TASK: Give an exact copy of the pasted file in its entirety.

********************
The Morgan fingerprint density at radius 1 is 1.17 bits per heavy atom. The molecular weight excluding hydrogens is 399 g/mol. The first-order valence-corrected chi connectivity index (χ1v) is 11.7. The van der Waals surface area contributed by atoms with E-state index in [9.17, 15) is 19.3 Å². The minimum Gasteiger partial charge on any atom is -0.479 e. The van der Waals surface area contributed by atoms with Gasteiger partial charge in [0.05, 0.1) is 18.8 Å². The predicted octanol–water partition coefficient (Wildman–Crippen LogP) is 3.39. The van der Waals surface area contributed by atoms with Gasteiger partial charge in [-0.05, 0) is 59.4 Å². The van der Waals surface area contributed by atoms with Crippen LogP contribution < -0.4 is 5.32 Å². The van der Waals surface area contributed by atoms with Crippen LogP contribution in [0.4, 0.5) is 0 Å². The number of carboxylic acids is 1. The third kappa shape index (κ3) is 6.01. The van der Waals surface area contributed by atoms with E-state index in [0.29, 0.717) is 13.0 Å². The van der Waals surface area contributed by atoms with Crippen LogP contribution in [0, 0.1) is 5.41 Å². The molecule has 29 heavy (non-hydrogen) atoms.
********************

The Morgan fingerprint density at radius 1 is 1.17 bits per heavy atom. The molecular weight excluding hydrogens is 399 g/mol. The first-order valence-corrected chi connectivity index (χ1v) is 11.7. The van der Waals surface area contributed by atoms with E-state index in [9.17, 15) is 19.3 Å². The minimum Gasteiger partial charge on any atom is -0.479 e. The van der Waals surface area contributed by atoms with Gasteiger partial charge in [0.05, 0.1) is 18.8 Å². The predicted octanol–water partition coefficient (Wildman–Crippen LogP) is 3.39. The van der Waals surface area contributed by atoms with Gasteiger partial charge in [-0.05, 0) is 59.4 Å². The van der Waals surface area contributed by atoms with Crippen LogP contribution < -0.4 is 5.32 Å². The van der Waals surface area contributed by atoms with Crippen LogP contribution in [0.4, 0.5) is 0 Å². The number of carboxylic acids is 1. The third kappa shape index (κ3) is 6.01. The van der Waals surface area contributed by atoms with E-state index in [0.29, 0.717) is 13.0 Å². The van der Waals surface area contributed by atoms with Crippen LogP contribution in [0, 0.1) is 5.41 Å². The molecule has 29 heavy (non-hydrogen) atoms.